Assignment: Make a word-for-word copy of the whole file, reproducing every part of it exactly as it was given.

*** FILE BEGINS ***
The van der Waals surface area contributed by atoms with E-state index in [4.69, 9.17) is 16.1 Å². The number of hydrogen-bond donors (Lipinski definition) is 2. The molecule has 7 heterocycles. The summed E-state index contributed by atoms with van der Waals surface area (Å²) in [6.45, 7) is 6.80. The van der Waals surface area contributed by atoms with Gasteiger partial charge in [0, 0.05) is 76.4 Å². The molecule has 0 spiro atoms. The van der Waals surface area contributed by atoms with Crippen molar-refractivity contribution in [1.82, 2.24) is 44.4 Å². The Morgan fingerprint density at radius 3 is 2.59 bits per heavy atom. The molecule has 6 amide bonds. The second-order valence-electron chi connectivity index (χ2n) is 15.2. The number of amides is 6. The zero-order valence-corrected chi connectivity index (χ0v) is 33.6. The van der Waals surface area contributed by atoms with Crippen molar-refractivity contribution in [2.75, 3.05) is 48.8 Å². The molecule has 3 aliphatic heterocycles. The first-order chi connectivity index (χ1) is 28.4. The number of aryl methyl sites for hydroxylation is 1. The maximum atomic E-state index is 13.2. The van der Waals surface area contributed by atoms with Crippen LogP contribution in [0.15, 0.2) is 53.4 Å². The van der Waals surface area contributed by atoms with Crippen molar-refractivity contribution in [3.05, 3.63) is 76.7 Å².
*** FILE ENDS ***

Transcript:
The van der Waals surface area contributed by atoms with E-state index in [4.69, 9.17) is 16.1 Å². The number of hydrogen-bond donors (Lipinski definition) is 2. The molecule has 7 heterocycles. The summed E-state index contributed by atoms with van der Waals surface area (Å²) in [6.45, 7) is 6.80. The van der Waals surface area contributed by atoms with Gasteiger partial charge in [0, 0.05) is 76.4 Å². The molecule has 0 spiro atoms. The van der Waals surface area contributed by atoms with Crippen molar-refractivity contribution in [1.82, 2.24) is 44.4 Å². The Morgan fingerprint density at radius 3 is 2.59 bits per heavy atom. The molecule has 6 amide bonds. The second-order valence-electron chi connectivity index (χ2n) is 15.2. The number of amides is 6. The zero-order valence-corrected chi connectivity index (χ0v) is 33.6. The van der Waals surface area contributed by atoms with Crippen molar-refractivity contribution in [2.75, 3.05) is 48.8 Å². The molecule has 3 aliphatic heterocycles. The first-order chi connectivity index (χ1) is 28.4. The number of aryl methyl sites for hydroxylation is 1. The maximum atomic E-state index is 13.2. The van der Waals surface area contributed by atoms with Crippen LogP contribution in [0.15, 0.2) is 53.4 Å². The van der Waals surface area contributed by atoms with Crippen molar-refractivity contribution in [3.05, 3.63) is 76.7 Å².